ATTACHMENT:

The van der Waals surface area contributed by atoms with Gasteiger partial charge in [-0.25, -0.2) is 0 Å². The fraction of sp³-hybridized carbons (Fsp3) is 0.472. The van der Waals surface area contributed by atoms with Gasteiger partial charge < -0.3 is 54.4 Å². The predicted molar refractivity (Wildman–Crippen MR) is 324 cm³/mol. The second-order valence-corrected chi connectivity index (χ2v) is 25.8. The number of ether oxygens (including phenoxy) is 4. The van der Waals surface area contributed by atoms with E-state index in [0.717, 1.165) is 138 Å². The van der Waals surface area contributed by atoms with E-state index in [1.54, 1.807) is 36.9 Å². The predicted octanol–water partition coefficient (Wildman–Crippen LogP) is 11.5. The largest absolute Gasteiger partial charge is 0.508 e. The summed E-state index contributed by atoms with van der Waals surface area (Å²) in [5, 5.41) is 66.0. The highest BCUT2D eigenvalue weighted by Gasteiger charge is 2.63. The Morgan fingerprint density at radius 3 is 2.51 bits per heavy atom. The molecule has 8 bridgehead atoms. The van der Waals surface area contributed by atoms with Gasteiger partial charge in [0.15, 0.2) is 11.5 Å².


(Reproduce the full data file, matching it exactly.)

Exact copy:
The van der Waals surface area contributed by atoms with Gasteiger partial charge in [-0.25, -0.2) is 0 Å². The fraction of sp³-hybridized carbons (Fsp3) is 0.472. The van der Waals surface area contributed by atoms with Gasteiger partial charge < -0.3 is 54.4 Å². The predicted molar refractivity (Wildman–Crippen MR) is 324 cm³/mol. The second-order valence-corrected chi connectivity index (χ2v) is 25.8. The number of ether oxygens (including phenoxy) is 4. The van der Waals surface area contributed by atoms with E-state index in [0.717, 1.165) is 138 Å². The van der Waals surface area contributed by atoms with E-state index in [1.54, 1.807) is 36.9 Å². The predicted octanol–water partition coefficient (Wildman–Crippen LogP) is 11.5. The largest absolute Gasteiger partial charge is 0.508 e. The summed E-state index contributed by atoms with van der Waals surface area (Å²) in [5, 5.41) is 66.0. The highest BCUT2D eigenvalue weighted by Gasteiger charge is 2.63. The Morgan fingerprint density at radius 3 is 2.51 bits per heavy atom. The molecule has 8 bridgehead atoms. The van der Waals surface area contributed by atoms with Gasteiger partial charge in [0.15, 0.2) is 11.5 Å².